Midsommar is writer/director Ari Aster’s follow up to his debut smash hit, Hereditary. Hereditary focused on family life and the horrors that begin at home with guilt and resentment boiling over, descending into a grisly nightmare. Here with Midsommar, Aster serves up a similar affair but instead of a family unit, Midsommar is break up movie wrapped up in pagan horror. The movie clearly shows that Aster is more than a one-hit wonder but there is a little more than a sprinkling of second album syndrome with Midsommar.
The main character is Dani (Florence Pugh), a young American woman who has suffered an appalling loss but is not getting any meaningful help from her pathetic excuse of a boyfriend, Christian (Jack Reynor). He is detached and clearly wants out from the relationship and is encouraged by his friends to do so. When Dani calls his phone frequently, Christian’s friend Mark (Will Poulter) describes the calls as “literally abuse”. The smallest of olive branches is offered to Dani when the boys invite her to join them on a boys trip to Pelle’s (Vilhelm Blomgren) hometown to take part in its ancestral Midsommar celebration, an event that only takes place every 90 years.
When the group arrive in Pelle’s hometown to meet the isolated community he comes from known as the Harga, they seem friendly enough but bound by tradition and ritual. Everything from the way the eat, do laundry, and flirt with the new guests seems off kilter.
Aster deserves credit for creating a believable world in which these people live. As the events of the celebrations go on they become increasingly barbaric and the deaths evermore gruesome. The way in which the characters break in turn, is exciting to watch.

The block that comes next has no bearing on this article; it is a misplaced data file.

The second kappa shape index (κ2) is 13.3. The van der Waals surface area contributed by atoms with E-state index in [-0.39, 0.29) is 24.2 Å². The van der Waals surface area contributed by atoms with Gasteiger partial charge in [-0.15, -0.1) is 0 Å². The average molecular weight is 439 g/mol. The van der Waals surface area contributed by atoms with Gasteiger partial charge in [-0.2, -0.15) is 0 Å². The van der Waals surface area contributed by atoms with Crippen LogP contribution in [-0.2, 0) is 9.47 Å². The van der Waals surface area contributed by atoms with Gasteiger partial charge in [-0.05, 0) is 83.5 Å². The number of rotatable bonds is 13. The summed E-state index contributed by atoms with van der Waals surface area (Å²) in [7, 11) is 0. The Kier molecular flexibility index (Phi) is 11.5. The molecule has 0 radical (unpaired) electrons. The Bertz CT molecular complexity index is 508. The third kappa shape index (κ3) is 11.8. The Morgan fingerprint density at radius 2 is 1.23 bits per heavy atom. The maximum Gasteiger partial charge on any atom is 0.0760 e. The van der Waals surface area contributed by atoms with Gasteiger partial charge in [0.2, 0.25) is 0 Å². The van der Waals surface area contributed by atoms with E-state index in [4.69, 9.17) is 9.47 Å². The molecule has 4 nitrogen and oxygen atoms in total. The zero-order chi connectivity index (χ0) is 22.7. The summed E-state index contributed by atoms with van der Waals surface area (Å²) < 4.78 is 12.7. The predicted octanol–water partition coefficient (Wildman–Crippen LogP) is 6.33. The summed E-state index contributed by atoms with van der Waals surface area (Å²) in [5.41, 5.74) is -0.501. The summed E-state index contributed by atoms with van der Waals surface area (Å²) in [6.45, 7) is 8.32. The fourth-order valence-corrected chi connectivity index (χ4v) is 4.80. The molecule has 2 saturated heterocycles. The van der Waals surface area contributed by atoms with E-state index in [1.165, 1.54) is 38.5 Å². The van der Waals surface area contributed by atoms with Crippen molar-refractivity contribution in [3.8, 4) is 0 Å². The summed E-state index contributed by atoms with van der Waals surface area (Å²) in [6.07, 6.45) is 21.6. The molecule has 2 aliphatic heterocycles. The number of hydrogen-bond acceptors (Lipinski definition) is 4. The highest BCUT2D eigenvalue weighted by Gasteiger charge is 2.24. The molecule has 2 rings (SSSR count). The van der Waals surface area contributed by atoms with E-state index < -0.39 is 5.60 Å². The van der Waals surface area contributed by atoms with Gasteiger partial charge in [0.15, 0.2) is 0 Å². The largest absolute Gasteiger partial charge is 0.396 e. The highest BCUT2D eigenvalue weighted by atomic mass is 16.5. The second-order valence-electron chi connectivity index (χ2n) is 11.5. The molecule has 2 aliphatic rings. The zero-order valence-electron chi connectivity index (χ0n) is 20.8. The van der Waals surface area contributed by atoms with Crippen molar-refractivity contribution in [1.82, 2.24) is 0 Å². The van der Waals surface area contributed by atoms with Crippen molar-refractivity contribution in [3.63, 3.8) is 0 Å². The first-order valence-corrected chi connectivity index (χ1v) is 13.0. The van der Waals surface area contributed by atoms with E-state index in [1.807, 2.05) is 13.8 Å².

At the heart of the film is the relationship between Dani and Christian. Pugh’s performance is stand out with her ability to show her emotional reaction to the horrors she is witnessing, at one point wailing with such ferocity it is borderline comical before descending back in to horrific.
Reynor’s performance as a deer in the headlights is good but sometimes lacks the range with which Pugh can show her emotions. Reynor’s character poses a question of Aster’s ability to draw fully formed characters and there lacks a subtleness to the characters outside of Pugh’s Dani to make them 100% believable. Reynor does well with the material he has been given but his motivations beyond, ‘I’m bored of this girl now but I have to stay with her until she’s better’ seem scant. Along with this, Christian’s friend Josh (William Jackson Harper), a fellow anthropologist documenting the customs of the Harga is given little to do apart from ask questions and seem outraged at certain character behaviours. A heated scene mid-way through the film between Josh and Christian is the finest of the film from a narrative perspective and one I wished was explored further but again Aster decides to draw the film in broad strokes and only let Dani have any light and shade.
Aster has created a film that opens with a sequence so controlled and perfectly executed that your hopes for the remaining 2hrs 15mins are exceedingly high. Aster does not follow through on this original promise but he has crafted an engaging film despite the opaque narrative and limited characterisation. Aster has his masterpiece within him, this much is obvious from his first two feature films, but neither Midsommar or Hereditary can sustain their ideas for the whole duration. Third time lucky? Aster should be hoping so.